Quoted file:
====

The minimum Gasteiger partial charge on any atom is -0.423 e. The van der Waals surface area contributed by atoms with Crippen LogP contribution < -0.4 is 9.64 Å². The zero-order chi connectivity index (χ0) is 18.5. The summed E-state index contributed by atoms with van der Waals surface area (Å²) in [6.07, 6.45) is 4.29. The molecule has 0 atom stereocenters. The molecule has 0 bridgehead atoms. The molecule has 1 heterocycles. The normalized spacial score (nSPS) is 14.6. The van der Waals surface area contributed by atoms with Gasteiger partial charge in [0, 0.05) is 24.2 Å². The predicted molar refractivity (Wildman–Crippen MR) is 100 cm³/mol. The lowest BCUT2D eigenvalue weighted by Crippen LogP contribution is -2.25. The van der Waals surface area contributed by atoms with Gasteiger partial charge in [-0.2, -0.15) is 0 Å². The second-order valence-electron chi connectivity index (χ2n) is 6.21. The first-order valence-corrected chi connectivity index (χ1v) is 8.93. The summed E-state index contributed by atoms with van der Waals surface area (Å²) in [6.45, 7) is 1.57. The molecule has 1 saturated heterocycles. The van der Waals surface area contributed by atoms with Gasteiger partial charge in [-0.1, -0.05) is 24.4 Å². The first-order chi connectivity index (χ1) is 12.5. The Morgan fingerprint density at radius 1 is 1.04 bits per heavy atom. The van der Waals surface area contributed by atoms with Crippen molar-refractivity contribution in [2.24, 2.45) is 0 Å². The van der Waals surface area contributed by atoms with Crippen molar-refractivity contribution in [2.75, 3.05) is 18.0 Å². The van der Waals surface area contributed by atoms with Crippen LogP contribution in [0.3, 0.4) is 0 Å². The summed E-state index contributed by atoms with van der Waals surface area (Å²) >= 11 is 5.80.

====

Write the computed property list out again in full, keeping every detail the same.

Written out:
The minimum Gasteiger partial charge on any atom is -0.423 e. The van der Waals surface area contributed by atoms with Crippen LogP contribution < -0.4 is 9.64 Å². The zero-order chi connectivity index (χ0) is 18.5. The summed E-state index contributed by atoms with van der Waals surface area (Å²) in [6.07, 6.45) is 4.29. The molecule has 0 atom stereocenters. The molecule has 0 bridgehead atoms. The molecule has 1 heterocycles. The normalized spacial score (nSPS) is 14.6. The van der Waals surface area contributed by atoms with Gasteiger partial charge in [0, 0.05) is 24.2 Å². The predicted molar refractivity (Wildman–Crippen MR) is 100 cm³/mol. The lowest BCUT2D eigenvalue weighted by Crippen LogP contribution is -2.25. The van der Waals surface area contributed by atoms with Gasteiger partial charge in [-0.2, -0.15) is 0 Å². The second-order valence-electron chi connectivity index (χ2n) is 6.21. The first-order valence-corrected chi connectivity index (χ1v) is 8.93. The summed E-state index contributed by atoms with van der Waals surface area (Å²) in [6.45, 7) is 1.57. The molecule has 1 saturated heterocycles. The van der Waals surface area contributed by atoms with Gasteiger partial charge in [-0.1, -0.05) is 24.4 Å². The first-order chi connectivity index (χ1) is 12.5. The Morgan fingerprint density at radius 1 is 1.04 bits per heavy atom. The van der Waals surface area contributed by atoms with Crippen molar-refractivity contribution in [2.24, 2.45) is 0 Å². The van der Waals surface area contributed by atoms with Crippen molar-refractivity contribution in [2.75, 3.05) is 18.0 Å². The van der Waals surface area contributed by atoms with Crippen LogP contribution in [0.3, 0.4) is 0 Å². The summed E-state index contributed by atoms with van der Waals surface area (Å²) >= 11 is 5.80.